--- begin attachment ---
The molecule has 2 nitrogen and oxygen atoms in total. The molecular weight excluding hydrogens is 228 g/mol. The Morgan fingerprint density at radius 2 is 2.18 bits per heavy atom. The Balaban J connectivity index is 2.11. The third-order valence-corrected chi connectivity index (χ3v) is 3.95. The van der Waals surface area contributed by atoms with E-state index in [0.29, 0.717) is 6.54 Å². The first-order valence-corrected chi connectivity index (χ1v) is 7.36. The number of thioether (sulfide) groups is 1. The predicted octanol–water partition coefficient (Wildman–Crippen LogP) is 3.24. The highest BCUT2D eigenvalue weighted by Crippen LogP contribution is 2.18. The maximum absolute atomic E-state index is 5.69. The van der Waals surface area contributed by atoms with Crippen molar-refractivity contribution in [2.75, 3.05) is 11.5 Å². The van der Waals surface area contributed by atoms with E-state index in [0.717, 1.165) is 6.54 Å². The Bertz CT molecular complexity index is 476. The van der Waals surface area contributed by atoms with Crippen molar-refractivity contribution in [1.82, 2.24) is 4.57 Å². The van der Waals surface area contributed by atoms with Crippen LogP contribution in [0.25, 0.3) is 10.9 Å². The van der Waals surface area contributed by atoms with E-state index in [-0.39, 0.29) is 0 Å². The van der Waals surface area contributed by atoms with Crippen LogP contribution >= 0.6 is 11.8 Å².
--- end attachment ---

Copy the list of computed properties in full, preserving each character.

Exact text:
The molecule has 2 nitrogen and oxygen atoms in total. The molecular weight excluding hydrogens is 228 g/mol. The Morgan fingerprint density at radius 2 is 2.18 bits per heavy atom. The Balaban J connectivity index is 2.11. The third-order valence-corrected chi connectivity index (χ3v) is 3.95. The van der Waals surface area contributed by atoms with E-state index in [0.29, 0.717) is 6.54 Å². The first-order valence-corrected chi connectivity index (χ1v) is 7.36. The number of thioether (sulfide) groups is 1. The predicted octanol–water partition coefficient (Wildman–Crippen LogP) is 3.24. The highest BCUT2D eigenvalue weighted by Crippen LogP contribution is 2.18. The maximum absolute atomic E-state index is 5.69. The van der Waals surface area contributed by atoms with Crippen molar-refractivity contribution in [2.75, 3.05) is 11.5 Å². The van der Waals surface area contributed by atoms with E-state index in [0.717, 1.165) is 6.54 Å². The Bertz CT molecular complexity index is 476. The van der Waals surface area contributed by atoms with Crippen molar-refractivity contribution in [1.82, 2.24) is 4.57 Å². The van der Waals surface area contributed by atoms with Crippen LogP contribution in [0.25, 0.3) is 10.9 Å². The van der Waals surface area contributed by atoms with E-state index in [-0.39, 0.29) is 0 Å². The van der Waals surface area contributed by atoms with Crippen LogP contribution >= 0.6 is 11.8 Å².